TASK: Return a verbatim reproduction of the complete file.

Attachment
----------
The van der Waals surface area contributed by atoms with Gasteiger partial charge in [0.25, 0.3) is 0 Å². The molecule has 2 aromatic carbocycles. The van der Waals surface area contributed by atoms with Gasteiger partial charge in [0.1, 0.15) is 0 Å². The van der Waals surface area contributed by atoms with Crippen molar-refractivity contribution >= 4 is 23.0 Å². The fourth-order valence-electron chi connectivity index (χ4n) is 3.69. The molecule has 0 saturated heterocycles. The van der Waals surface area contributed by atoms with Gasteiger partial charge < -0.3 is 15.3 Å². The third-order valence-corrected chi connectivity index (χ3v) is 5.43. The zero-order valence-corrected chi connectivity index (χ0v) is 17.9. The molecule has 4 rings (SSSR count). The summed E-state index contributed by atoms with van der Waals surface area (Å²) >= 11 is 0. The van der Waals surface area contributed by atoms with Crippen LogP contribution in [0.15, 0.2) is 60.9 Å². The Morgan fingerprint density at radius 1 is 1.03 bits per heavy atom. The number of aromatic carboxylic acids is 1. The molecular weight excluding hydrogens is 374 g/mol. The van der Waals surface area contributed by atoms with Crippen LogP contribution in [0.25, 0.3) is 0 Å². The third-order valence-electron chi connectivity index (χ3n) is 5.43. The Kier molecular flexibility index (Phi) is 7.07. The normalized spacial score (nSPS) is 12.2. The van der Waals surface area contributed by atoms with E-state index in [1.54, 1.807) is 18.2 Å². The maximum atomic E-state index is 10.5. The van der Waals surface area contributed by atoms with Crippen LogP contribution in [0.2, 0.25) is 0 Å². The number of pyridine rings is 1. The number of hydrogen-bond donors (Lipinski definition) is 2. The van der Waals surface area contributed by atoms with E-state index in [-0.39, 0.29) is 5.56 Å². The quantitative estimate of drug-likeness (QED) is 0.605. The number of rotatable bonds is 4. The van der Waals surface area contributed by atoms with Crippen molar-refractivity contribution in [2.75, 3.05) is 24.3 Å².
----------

The van der Waals surface area contributed by atoms with Gasteiger partial charge in [0.25, 0.3) is 0 Å². The molecule has 2 aromatic carbocycles. The van der Waals surface area contributed by atoms with Gasteiger partial charge in [0.1, 0.15) is 0 Å². The van der Waals surface area contributed by atoms with Crippen molar-refractivity contribution >= 4 is 23.0 Å². The fourth-order valence-electron chi connectivity index (χ4n) is 3.69. The molecule has 0 saturated heterocycles. The van der Waals surface area contributed by atoms with Gasteiger partial charge < -0.3 is 15.3 Å². The third-order valence-corrected chi connectivity index (χ3v) is 5.43. The zero-order valence-corrected chi connectivity index (χ0v) is 17.9. The molecule has 4 rings (SSSR count). The summed E-state index contributed by atoms with van der Waals surface area (Å²) >= 11 is 0. The van der Waals surface area contributed by atoms with Crippen LogP contribution in [0.15, 0.2) is 60.9 Å². The Morgan fingerprint density at radius 1 is 1.03 bits per heavy atom. The number of aromatic carboxylic acids is 1. The molecular weight excluding hydrogens is 374 g/mol. The van der Waals surface area contributed by atoms with Crippen LogP contribution in [0.25, 0.3) is 0 Å². The third-order valence-electron chi connectivity index (χ3n) is 5.43. The Kier molecular flexibility index (Phi) is 7.07. The normalized spacial score (nSPS) is 12.2. The van der Waals surface area contributed by atoms with E-state index in [1.54, 1.807) is 18.2 Å². The maximum atomic E-state index is 10.5. The van der Waals surface area contributed by atoms with Crippen LogP contribution in [0.2, 0.25) is 0 Å². The number of pyridine rings is 1. The number of hydrogen-bond donors (Lipinski definition) is 2. The van der Waals surface area contributed by atoms with E-state index in [-0.39, 0.29) is 5.56 Å². The quantitative estimate of drug-likeness (QED) is 0.605. The number of rotatable bonds is 4. The van der Waals surface area contributed by atoms with Crippen molar-refractivity contribution in [2.75, 3.05) is 24.3 Å².